Figure 5—
Figure 5—

Mean ± SD expression of ADAMTS4, determined by use of a real-time RT PCR assay, in articular and nasal cartilage explants following treatment with IL-1β alone, IL-1β with glucocorticoids, or glucocorticoids alone for 72 hours. Data represent results of 7 articular cartilage experiments (n = 7 equine cadavers) and 8 nasal cartilage experiments (8). Treatment with IL-1β resulted in a significant (P < 0.001) increase in expression of ADAMTS4, compared with the response for the control treatment. Addition of glucocorticoids resulted in a significant (P < 0.001) downregulation, but expression was still significantly (P < 0.001) higher than values for the control treatment. Treatment with glucocorticoids alone did not significantly alter ADAMTS4 gene expression. †Nasal and articular cartilage had a similar response to treatment; therefore, a single letter represents significant differences for both cartilage types for a specific treatment. a–cValues with different superscript letters differ significantly (P < 0.001). See Figure 1 for remainder of key.

Citation: American Journal of Veterinary Research 71, 2; 10.2460/ajvr.71.2.176

Figure 6—
Figure 6—

Mean ± SD expression of ADAMTS5, determined by use of a real-time RT PCR assay, in articular and nasal cartilage explants following treatment with IL-1β alone, IL-1β with glucocorticoids, or glucocorticoids alone for 72 hours. Data represent results of 7 articular cartilage experiments (n = 7 equine cadavers) and 8 nasal cartilage experiments (8). Treatment with IL-1β significantly (P < 0.001) increased expression of ADAMTS5, compared with values for the control treatment. Addition of glucocorticoids did not significantly alter the expression of ADAMTS5, but treatment with glucocorticoids alone significantly (P < 0.001) increased the expression of ADAMTS5, compared with values for the control treatment. Expression of ADAMTS5 after treatment with glucocorticoids alone was still significantly (P < 0.001) less than the expression after IL-1β treatment. See Figures 1 and 5 for remainder of key.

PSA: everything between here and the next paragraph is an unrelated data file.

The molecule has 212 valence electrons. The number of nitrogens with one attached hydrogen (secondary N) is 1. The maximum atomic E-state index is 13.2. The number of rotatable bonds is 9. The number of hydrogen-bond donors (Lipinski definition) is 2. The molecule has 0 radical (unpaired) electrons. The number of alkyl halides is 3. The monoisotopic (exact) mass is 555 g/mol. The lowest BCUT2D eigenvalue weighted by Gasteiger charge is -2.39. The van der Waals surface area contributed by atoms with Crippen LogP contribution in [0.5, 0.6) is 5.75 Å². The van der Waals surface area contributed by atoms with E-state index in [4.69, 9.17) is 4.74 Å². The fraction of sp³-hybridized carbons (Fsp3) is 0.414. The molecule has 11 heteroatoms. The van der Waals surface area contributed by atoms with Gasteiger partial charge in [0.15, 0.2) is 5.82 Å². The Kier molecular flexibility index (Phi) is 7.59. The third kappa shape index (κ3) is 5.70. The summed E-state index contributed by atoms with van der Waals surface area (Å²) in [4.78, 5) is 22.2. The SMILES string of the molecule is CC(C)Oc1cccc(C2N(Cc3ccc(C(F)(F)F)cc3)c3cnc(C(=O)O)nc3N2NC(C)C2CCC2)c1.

Citation: American Journal of Veterinary Research 71, 2; 10.2460/ajvr.71.2.176

Western blot analysis—Western blot analysis with monoclonal antibody BC-3 was performed on spent media of nasal and articular cartilage (Figure 7). Gels were loaded on an equal GAG basis to identify changes in cleavage patterns of the fragments released. The band at 62 to 70 kDa is C-terminally truncated, ADAMTS-cleaved aggrecan released in both control and treated cultures. Treatment with IL-1β increased the fragments with larger molecular weight (less C-terminally truncated and therefore more important in cartilage degradation). Combined with an increase in GAG release in the media caused by IL-1β, these results were indicative of an increase in aggrecanase-mediated cleavage within the IGD. Addition of glucocorticoids in IL-1β–treated cartilage caused no change (articular) or a small increase (nasal) in density of bands, which indicated no change (articular) or an increase (nasal) in aggrecanase activity. However, the high density of bands evident after IL-1β treatment may have prevented detection of a further increase in articular cartilage. With glucocorticoids alone, the density of mainly large molecular size bands increased in both cartilage types, which indicated an increase in aggrecanase activity, compared with results for the control treatment.

Figure 7—
Figure 7—